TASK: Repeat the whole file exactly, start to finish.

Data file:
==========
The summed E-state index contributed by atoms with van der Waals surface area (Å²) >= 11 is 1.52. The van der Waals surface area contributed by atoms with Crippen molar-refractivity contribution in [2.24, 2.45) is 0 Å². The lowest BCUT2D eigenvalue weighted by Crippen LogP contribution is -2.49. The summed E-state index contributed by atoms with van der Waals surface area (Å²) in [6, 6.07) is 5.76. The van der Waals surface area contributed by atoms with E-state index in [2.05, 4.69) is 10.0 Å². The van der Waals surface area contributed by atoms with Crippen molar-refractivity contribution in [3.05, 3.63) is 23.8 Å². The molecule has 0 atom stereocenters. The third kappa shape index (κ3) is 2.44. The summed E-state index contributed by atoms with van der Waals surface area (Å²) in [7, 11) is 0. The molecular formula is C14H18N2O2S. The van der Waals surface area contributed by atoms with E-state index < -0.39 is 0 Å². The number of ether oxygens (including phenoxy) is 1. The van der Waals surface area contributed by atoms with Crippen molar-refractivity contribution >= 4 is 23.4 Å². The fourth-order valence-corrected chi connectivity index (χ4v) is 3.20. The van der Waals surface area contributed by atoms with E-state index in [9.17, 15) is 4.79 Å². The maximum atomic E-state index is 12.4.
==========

The summed E-state index contributed by atoms with van der Waals surface area (Å²) >= 11 is 1.52. The van der Waals surface area contributed by atoms with Crippen molar-refractivity contribution in [2.24, 2.45) is 0 Å². The lowest BCUT2D eigenvalue weighted by Crippen LogP contribution is -2.49. The summed E-state index contributed by atoms with van der Waals surface area (Å²) in [6, 6.07) is 5.76. The van der Waals surface area contributed by atoms with E-state index in [2.05, 4.69) is 10.0 Å². The van der Waals surface area contributed by atoms with Crippen molar-refractivity contribution in [3.05, 3.63) is 23.8 Å². The molecule has 0 atom stereocenters. The third kappa shape index (κ3) is 2.44. The summed E-state index contributed by atoms with van der Waals surface area (Å²) in [7, 11) is 0. The molecular formula is C14H18N2O2S. The van der Waals surface area contributed by atoms with E-state index < -0.39 is 0 Å². The number of ether oxygens (including phenoxy) is 1. The van der Waals surface area contributed by atoms with Crippen molar-refractivity contribution >= 4 is 23.4 Å². The fourth-order valence-corrected chi connectivity index (χ4v) is 3.20. The van der Waals surface area contributed by atoms with E-state index in [9.17, 15) is 4.79 Å². The maximum atomic E-state index is 12.4.